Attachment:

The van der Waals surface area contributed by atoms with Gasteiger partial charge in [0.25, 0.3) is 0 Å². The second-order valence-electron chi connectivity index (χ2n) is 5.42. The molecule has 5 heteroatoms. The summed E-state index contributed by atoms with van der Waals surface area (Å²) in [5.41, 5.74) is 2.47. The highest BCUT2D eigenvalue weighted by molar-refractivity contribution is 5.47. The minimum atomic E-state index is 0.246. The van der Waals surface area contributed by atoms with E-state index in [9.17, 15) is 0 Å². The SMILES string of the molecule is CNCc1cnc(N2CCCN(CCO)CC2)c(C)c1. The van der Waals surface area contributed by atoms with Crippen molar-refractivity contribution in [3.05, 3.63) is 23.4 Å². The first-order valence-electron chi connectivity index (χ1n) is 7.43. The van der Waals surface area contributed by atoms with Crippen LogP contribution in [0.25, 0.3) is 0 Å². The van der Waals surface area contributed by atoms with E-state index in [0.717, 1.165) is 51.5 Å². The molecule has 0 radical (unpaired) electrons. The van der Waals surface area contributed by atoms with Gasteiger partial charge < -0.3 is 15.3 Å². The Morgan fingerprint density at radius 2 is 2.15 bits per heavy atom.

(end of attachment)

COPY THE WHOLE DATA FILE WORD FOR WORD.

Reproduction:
The van der Waals surface area contributed by atoms with Gasteiger partial charge in [0.25, 0.3) is 0 Å². The second-order valence-electron chi connectivity index (χ2n) is 5.42. The molecule has 5 heteroatoms. The summed E-state index contributed by atoms with van der Waals surface area (Å²) in [5.41, 5.74) is 2.47. The highest BCUT2D eigenvalue weighted by molar-refractivity contribution is 5.47. The minimum atomic E-state index is 0.246. The van der Waals surface area contributed by atoms with E-state index in [9.17, 15) is 0 Å². The SMILES string of the molecule is CNCc1cnc(N2CCCN(CCO)CC2)c(C)c1. The van der Waals surface area contributed by atoms with Crippen molar-refractivity contribution in [3.05, 3.63) is 23.4 Å². The first-order valence-electron chi connectivity index (χ1n) is 7.43. The van der Waals surface area contributed by atoms with Crippen LogP contribution in [0.25, 0.3) is 0 Å². The van der Waals surface area contributed by atoms with E-state index in [0.717, 1.165) is 51.5 Å². The molecule has 0 radical (unpaired) electrons. The van der Waals surface area contributed by atoms with Gasteiger partial charge < -0.3 is 15.3 Å². The Morgan fingerprint density at radius 2 is 2.15 bits per heavy atom.